The Star Wars universe has given us a fair number of female characters who have become icons: Leia, Ahsoka Tano, Rey. But watch out, there's a new heroine who's ready to make her mark in the Star Wars: The Last Jedi, and her name is Rose Tico.
A principled Rebellion mechanic, Tico is an "everywoman" who ends up becoming the right woman to help Finn find his path. For actress Kelly Marie Tran, Tico is literally the biggest gig of her life. The San Diego native has been acting professionally for the last six years, appearing mostly in shorts, TV movies, and episodes of television series like About a Boy and Adam Ruins Everything. But Star Wars is literally in a galaxy all its own when it comes to changing actors' lives, and Tran is cautious but excited about what it's going to do for her career, and life.
In Part 1 of our Fangrrls sit-down with Tran, we tackle how she got the part, Tico's everyday heroism, and what it means to be the first Asian lead in a Star Wars film.
Let's start with how you came into the project. Was this a blind audition? Did they give you cryptic sides? How did it all go down?
It was supposed to be a blind audition. It was very, very secretive. They didn't tell us what the project was. Normally when you audition, they give you the sides [ed. note -- amended script pages] and the things to study the night before, but this first audition was so secretive that the sides could not leave the office. We didn't get any information before. We had to walk in and do a cold read for the first audition. After that, there were obviously many more auditions with a month in between each one, because I think they were looking everywhere.
As you made it through the auditions, were you getting more of a sense what you admired about her, or how you wanted to portray her?
Yes, absolutely. It was so funny, because when I first realized what the audition was for, I laughed and I was like, "This is funny. That's nice that they are doing whoever a favor and seeing me for this. That's funny," because it just seemed so big and so far away. Rian created such an amazing, strong character who's got so much depth. And when I was reading the part, weirdly, I felt that so much of the things that Rose had experienced were things that I could relate to immediately. It almost felt like I didn't have to do that much. Obviously, these are characters in space, so obviously I'm not exactly like her, but I did feel like I related to her in ways.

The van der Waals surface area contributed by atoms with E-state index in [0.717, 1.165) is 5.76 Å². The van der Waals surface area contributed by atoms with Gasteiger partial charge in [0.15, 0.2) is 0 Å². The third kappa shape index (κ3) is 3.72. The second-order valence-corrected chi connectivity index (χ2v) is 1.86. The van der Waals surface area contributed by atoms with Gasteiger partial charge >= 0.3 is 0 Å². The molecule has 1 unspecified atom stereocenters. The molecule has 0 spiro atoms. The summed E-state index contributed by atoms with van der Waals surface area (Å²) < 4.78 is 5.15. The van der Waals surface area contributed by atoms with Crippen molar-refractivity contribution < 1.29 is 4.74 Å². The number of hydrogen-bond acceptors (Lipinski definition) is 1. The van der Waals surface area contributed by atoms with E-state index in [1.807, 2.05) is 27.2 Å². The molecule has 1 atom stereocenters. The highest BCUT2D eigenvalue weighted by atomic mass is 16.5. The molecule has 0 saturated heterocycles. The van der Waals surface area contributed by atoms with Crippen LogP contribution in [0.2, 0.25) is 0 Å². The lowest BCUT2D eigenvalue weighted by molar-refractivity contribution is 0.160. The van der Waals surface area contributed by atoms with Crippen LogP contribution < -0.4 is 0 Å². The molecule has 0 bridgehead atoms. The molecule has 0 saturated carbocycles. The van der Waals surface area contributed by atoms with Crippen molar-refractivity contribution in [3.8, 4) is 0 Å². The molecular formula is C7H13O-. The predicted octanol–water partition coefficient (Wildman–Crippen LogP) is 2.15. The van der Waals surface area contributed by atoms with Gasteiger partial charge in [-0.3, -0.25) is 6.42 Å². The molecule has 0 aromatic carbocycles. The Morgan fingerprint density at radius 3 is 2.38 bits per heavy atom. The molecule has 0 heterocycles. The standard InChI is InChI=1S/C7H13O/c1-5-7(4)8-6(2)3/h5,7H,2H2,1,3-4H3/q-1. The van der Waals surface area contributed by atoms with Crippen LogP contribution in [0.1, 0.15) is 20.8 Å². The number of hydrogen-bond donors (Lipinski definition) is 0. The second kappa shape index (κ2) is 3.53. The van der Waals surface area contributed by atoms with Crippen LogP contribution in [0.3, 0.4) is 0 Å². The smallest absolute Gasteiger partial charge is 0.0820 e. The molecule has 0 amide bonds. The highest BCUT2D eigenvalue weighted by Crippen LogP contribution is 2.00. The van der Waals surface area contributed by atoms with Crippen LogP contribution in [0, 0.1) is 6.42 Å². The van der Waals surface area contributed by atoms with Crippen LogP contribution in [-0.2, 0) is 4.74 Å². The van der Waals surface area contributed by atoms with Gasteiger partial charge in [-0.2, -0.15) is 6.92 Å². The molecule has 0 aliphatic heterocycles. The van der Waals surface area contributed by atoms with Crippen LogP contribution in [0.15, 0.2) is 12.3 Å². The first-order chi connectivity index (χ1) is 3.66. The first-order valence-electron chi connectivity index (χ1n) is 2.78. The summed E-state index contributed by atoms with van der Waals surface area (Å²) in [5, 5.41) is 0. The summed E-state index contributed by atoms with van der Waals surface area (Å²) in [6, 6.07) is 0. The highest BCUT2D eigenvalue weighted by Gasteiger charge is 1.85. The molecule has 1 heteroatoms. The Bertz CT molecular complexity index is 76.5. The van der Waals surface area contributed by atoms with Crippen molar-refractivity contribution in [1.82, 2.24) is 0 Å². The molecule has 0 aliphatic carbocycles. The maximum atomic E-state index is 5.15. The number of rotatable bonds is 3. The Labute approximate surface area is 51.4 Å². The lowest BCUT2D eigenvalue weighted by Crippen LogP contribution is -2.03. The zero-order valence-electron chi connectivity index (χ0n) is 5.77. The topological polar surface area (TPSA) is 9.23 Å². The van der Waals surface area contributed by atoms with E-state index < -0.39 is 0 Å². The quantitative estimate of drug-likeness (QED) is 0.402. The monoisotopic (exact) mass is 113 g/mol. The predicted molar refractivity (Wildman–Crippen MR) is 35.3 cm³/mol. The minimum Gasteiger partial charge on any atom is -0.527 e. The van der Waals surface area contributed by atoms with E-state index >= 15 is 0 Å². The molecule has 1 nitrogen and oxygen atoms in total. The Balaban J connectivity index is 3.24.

So you win the part but can't tell anyone. Did that put a lot of stress on you, to know that you were doing something that everybody would die to know about, but you have to stay in this secret bubble?
What's funny is I feel like I just realized how important it is to keep yourself in a healthy mind-space when you're working on anything as a creative person, but especially when it's something like this that is so universally loved and so huge. Of course, it was hard to lie to my parents and lie to my friends. I moved from Los Angeles to London, and they didn't know where I was. It felt like such a huge lie because I told them I was in North America and I was not.
Did you get calls at all hours because they had no idea that you're eight hours away?
Yes, yes, yes! And then I would just be like, "Oh sorry, I was working." I just lied completely. I had to try to keep track of my lies at one point. I had to be telling these people the same thing. It was so crazy. I think that in the beginning it was really hard to move and to do all these things under the cover of night and not tell anyone. In the end, it felt like a really good thing mental-wise, because I was dealing with the transition myself and I could process it myself before I got all of this feedback from friends, family, and whoever else is on the internet. I remember that first day we actually started filming, and I just had shut off my phone for the first entire week of filming so I could just be there in the moment. You find little ways to keep your mind at peace so that you can, at the end of the day, do the most important thing, which is do a good job.